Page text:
Lox and Gravlox
A "Grate" Secret for Tender Biscuits

How Soda Pop Got Its Name

 

Is the soda that is in pop the same as baking soda or bicarbonate of soda? Thank you.

--Adell

The history by which soda pop gets its name is interesting, if a little confusing.  The original sparkling waters were naturally bubbly spring waters.  The most notable of these may be Seltzer water  from Germany.  Generic carbonated water, particularly the kind made at home with what is now referred to as a soda siphon, became commonly known as Seltzer even though it had no connection to the German origins.

Inventors from several countries tried to imitate natural sparkling waters by adding bubbles to still water.  Various techniques were invented using different chemical and mechanical methods.  One of these methods, patented in the United States in 1809, created bubbles by mixing water, bicarbonate of soda and an acid to make what was called "soda water."

Since then, the simpler technique of combining water with pressurized carbon dioxide gas has come to predominate the commercial market.  The word "pop" was added in the mid-nineteenth century and supposedly reflects the popping sound that is made when a carbonated beverage is opened.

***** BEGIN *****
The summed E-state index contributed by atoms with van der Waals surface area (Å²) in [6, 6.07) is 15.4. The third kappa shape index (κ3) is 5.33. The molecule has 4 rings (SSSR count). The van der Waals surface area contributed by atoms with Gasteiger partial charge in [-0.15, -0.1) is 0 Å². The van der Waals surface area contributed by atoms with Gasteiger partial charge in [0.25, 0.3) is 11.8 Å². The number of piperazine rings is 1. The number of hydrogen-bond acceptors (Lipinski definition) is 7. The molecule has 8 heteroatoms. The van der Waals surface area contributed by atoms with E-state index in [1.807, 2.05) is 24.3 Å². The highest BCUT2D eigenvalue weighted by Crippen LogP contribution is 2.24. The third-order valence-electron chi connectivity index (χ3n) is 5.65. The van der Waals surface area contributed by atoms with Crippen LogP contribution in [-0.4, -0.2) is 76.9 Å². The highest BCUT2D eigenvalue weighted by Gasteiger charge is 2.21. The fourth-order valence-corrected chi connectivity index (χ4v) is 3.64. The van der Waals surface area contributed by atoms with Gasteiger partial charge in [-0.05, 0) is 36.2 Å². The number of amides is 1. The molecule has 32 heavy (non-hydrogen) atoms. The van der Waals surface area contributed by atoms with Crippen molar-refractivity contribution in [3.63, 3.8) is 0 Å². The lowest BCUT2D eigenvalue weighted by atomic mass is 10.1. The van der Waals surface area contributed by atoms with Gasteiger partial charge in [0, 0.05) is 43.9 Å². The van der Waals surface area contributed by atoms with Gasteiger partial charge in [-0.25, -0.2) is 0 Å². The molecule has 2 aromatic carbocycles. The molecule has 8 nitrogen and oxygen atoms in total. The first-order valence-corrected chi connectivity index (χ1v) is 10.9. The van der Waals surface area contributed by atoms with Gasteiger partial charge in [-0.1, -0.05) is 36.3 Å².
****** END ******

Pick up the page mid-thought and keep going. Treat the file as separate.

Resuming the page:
Somehow, despite the fact that sodium bicarbonate is no longer used in their manufacture, the term "soda" has remained attached to the name for drinks made from carbonated water.  So historically it was the same soda, but that is no longer the case.


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Due to the volume of questions received, not all can be answered.
© Lost Hobbit Enterprises 2004 onward



Due to the volume of questions received, not all can be answered, nor can we guarantee we will answer questions immediately
© Lost Hobbit Enterprises 2004 onward

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